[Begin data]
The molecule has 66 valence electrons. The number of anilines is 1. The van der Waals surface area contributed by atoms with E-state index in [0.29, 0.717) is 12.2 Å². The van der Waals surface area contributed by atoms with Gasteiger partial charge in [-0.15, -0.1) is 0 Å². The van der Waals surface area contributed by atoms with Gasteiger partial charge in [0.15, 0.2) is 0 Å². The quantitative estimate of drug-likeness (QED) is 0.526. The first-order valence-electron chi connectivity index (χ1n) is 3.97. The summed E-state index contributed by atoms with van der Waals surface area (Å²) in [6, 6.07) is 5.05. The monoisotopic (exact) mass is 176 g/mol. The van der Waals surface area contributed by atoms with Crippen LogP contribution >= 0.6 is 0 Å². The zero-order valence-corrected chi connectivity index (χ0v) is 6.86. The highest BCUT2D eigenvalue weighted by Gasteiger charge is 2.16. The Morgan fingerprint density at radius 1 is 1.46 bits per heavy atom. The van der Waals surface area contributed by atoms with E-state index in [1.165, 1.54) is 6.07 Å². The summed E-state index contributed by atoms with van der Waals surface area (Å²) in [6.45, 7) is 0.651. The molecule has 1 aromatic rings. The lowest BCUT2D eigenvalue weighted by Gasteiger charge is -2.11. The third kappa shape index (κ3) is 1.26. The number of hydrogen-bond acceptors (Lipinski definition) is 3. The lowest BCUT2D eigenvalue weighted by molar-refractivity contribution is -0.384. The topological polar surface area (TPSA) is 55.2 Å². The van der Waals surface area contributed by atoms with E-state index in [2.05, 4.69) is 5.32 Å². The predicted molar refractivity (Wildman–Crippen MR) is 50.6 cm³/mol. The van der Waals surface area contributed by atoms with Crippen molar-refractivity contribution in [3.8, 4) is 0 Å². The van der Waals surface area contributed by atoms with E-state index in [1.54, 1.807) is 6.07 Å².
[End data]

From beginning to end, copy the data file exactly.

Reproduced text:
The molecule has 66 valence electrons. The number of anilines is 1. The van der Waals surface area contributed by atoms with E-state index in [0.29, 0.717) is 12.2 Å². The van der Waals surface area contributed by atoms with Gasteiger partial charge in [-0.15, -0.1) is 0 Å². The van der Waals surface area contributed by atoms with Gasteiger partial charge in [0.15, 0.2) is 0 Å². The quantitative estimate of drug-likeness (QED) is 0.526. The first-order valence-electron chi connectivity index (χ1n) is 3.97. The summed E-state index contributed by atoms with van der Waals surface area (Å²) in [6, 6.07) is 5.05. The monoisotopic (exact) mass is 176 g/mol. The van der Waals surface area contributed by atoms with Crippen LogP contribution >= 0.6 is 0 Å². The zero-order valence-corrected chi connectivity index (χ0v) is 6.86. The highest BCUT2D eigenvalue weighted by Gasteiger charge is 2.16. The Morgan fingerprint density at radius 1 is 1.46 bits per heavy atom. The van der Waals surface area contributed by atoms with E-state index in [1.165, 1.54) is 6.07 Å². The summed E-state index contributed by atoms with van der Waals surface area (Å²) in [6.45, 7) is 0.651. The molecule has 1 aromatic rings. The lowest BCUT2D eigenvalue weighted by Gasteiger charge is -2.11. The third kappa shape index (κ3) is 1.26. The number of hydrogen-bond acceptors (Lipinski definition) is 3. The lowest BCUT2D eigenvalue weighted by molar-refractivity contribution is -0.384. The topological polar surface area (TPSA) is 55.2 Å². The van der Waals surface area contributed by atoms with E-state index in [2.05, 4.69) is 5.32 Å². The predicted molar refractivity (Wildman–Crippen MR) is 50.6 cm³/mol. The van der Waals surface area contributed by atoms with Crippen molar-refractivity contribution in [3.8, 4) is 0 Å². The van der Waals surface area contributed by atoms with E-state index in [1.54, 1.807) is 6.07 Å².